If your assets were already in this kind of trust before the 22nd of March 2006, you do not have to pay tax. After this date, settlors may have to pay the taxman the 10-yearly tax bill. There are different rules and exemptions on transitional series interest.

Trust for a disabled beneficiary

You do not have to pay the ten-year charge on this if the asset is kept in the trust and is in the beneficiary’s interest. Also, you do not have to pay inheritance tax iht where the person who made the transfer lives at least 7 years after putting the assets on trust.

Trust for a bereaved minor

For this type of trust, there is no inheritance tax to pay if the assets are just for the bereaved minor and they become entitled to the assets at age 18. If the beneficiary is aged 18-25, then they must become entitled to the assets at age 25, and there will be an exit charge for transfers out of the trust.

How much does setting up a trust cost?

Typically the costs range from around £300 up to £1,000 depending on the complexity. 

Therefore, something to consider is the balance of the cost of making a trust with any potential inheritance tax savings. You will have to pay for legal advice, and if you are using a professional trustee. There may be a fee for transfers in and out of the trust.

How can I get advice on setting up an inheritance tax planning trust?

To set up a trust, you should get advice from a solicitor or an accountant with expertise in inheritance tax. A good place to start STEPs list of advisers and companies that can offer advice: https://www.step.org/

What other ways can I reduce the inheritance tax charge?

It is worth doing research into other ways to reduce your tax liability, beyond inheritance tax trusts, as this can further reduce your tax liability:

  • Use estate planning in your will, so intestacy rules do not apply. These rules may mean you pay more tax than you otherwise would have to.
  • Maximise your inheritance tax threshold, including the residence nil-rate band
  • Give your assets away to your children and grandchildren over seven years before you die. You can make gifts of £3000 tax-free each year of your life.
  • Leave a gift to charity. The gift will be tax-free, and if you made a gift of 10% of your estate to charity, your inheritance tax rate on the rest of your wealth will go down to 36%.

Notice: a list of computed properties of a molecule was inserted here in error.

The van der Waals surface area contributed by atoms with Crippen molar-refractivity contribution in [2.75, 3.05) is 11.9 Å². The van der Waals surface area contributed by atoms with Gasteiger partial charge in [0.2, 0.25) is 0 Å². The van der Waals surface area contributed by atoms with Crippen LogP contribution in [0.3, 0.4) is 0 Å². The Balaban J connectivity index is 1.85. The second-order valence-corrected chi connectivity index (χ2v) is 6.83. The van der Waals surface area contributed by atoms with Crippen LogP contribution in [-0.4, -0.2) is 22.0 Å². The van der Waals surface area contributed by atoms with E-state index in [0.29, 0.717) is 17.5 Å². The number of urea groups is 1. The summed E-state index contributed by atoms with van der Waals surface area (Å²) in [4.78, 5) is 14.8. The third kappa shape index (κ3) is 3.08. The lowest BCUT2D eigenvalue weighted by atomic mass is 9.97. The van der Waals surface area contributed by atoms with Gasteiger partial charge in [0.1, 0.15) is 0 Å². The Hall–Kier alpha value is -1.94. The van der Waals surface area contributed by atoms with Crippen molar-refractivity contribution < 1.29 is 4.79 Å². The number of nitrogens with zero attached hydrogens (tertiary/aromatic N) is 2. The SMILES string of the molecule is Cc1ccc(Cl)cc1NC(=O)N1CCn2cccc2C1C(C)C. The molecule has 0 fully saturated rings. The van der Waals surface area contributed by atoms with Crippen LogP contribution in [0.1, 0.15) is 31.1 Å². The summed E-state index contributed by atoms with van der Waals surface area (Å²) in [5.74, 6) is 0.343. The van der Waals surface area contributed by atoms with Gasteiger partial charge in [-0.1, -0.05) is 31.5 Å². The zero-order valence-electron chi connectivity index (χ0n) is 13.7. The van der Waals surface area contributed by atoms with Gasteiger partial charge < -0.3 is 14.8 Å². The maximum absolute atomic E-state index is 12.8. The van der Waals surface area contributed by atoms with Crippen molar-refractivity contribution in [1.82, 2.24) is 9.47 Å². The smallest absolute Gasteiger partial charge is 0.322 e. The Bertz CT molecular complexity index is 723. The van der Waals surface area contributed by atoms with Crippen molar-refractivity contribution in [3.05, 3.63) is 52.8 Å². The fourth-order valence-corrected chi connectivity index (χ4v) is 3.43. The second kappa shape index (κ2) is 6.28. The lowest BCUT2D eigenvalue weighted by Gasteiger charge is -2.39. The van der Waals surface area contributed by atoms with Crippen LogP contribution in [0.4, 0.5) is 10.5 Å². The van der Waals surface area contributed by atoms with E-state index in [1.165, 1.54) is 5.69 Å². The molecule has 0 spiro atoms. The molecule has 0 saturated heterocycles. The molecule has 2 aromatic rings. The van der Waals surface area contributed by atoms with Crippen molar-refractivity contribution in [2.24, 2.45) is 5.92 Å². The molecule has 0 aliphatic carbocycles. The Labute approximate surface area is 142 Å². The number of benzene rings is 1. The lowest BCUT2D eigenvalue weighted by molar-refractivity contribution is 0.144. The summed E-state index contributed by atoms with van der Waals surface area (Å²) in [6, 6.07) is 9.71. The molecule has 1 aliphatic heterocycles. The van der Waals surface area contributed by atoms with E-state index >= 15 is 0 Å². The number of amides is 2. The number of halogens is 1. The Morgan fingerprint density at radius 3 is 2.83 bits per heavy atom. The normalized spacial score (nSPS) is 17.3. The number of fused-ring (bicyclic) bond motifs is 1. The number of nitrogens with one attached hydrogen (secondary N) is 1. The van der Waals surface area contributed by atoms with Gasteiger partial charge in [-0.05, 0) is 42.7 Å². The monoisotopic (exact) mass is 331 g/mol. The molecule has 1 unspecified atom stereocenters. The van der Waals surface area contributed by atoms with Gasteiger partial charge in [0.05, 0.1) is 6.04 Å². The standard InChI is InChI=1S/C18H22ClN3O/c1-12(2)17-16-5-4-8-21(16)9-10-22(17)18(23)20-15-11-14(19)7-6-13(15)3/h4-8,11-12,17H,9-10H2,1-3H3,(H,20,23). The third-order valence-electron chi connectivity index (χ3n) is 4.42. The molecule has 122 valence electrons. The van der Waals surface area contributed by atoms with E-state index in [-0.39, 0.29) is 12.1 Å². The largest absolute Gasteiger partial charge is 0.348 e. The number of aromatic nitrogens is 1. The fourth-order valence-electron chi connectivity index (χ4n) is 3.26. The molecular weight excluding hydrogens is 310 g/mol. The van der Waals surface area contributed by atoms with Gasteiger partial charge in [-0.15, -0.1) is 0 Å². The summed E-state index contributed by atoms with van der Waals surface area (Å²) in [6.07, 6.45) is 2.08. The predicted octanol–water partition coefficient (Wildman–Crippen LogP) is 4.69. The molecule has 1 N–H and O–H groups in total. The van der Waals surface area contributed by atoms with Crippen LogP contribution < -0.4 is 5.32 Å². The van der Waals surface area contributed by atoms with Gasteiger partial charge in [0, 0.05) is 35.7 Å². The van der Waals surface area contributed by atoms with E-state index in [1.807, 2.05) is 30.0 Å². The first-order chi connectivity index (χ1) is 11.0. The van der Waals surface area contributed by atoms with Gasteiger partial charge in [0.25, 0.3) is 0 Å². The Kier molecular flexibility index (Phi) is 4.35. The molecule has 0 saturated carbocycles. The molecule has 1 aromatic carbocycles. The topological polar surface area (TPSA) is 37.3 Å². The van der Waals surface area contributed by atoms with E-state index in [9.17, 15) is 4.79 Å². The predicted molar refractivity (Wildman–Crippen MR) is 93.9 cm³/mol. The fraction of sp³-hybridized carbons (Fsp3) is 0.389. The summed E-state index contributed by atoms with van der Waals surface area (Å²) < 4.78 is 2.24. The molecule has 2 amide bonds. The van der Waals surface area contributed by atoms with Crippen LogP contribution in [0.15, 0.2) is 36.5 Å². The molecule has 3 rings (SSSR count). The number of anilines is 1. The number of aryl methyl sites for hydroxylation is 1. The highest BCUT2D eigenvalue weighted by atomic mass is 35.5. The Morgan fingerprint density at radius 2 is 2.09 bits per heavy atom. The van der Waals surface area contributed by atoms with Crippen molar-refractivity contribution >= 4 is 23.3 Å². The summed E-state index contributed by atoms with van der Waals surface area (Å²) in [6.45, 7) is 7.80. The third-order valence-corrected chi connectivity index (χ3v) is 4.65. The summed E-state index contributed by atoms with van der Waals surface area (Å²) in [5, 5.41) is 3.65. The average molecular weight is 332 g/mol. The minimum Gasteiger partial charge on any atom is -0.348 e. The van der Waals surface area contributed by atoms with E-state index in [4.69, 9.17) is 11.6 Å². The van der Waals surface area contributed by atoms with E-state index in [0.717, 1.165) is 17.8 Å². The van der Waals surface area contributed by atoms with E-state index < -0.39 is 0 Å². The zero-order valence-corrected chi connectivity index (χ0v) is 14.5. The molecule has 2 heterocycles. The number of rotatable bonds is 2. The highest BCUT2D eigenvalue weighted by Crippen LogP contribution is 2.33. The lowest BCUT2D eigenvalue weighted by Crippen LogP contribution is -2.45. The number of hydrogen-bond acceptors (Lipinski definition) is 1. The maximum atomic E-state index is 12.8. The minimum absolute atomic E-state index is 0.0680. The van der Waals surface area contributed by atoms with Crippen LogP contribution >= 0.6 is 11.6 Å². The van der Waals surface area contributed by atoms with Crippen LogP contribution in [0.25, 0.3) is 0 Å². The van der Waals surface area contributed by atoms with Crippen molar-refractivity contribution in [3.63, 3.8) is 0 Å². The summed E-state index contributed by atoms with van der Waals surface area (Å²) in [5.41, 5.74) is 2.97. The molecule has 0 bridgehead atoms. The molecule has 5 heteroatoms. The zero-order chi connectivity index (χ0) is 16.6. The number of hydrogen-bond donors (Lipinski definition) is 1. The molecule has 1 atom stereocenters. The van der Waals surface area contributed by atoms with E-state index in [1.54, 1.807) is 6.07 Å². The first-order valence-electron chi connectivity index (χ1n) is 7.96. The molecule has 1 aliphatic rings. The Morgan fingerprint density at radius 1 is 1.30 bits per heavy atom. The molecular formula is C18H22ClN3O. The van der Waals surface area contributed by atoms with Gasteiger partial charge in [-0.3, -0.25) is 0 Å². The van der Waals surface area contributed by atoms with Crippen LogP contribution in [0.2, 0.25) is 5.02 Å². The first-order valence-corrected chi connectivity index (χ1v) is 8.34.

• Get a life insurance polity that will cover the inheritance tax bill, and then put the policy in a trust.
  • Equity release schemes, like a home revision scheme or lifetime mortgage. This will reduce the assets you own, so there will be more debts against your estate.
  • Gifts of excess income can be tax-free, as long as they are part of normal expenditure, from your income and do not negatively affect your standard of living
  • Take advantage of the rule where you can pass on your pension money without tax. Instead of using your retirement income, you can use your savings to live off during your retirement, you do not have to pay tax when you pass on your pension money.



 

Would you like some help to set up an Inheritance Tax Planning Trust or have questions about the types of trust you can use?

You can contact us in one of 3 ways:

  • Option 1 – Call us directly on – 0333 567 1602
  • Option 2 – Book an appointment directly in the calendar below, and one of the team will call you back at the chosen time
  • Option 3 – Leave us your contact details and we will get in touch

 

Option 1 – Call directly to discuss your Trust needs

Our lines are open Monday to Friday – 9:00 to 5:00

Option 2 – Book an appointment, in the calendar below, for a Trust specialist to call you back when its convenient

Option 3 – Leave us your details and we will get in touch

Leave your contact details below and one of the team will give you a call to discuss your needs.

Please note that all calls are undertaken by Quadrant Estate Planning.

Article author

Katy Davies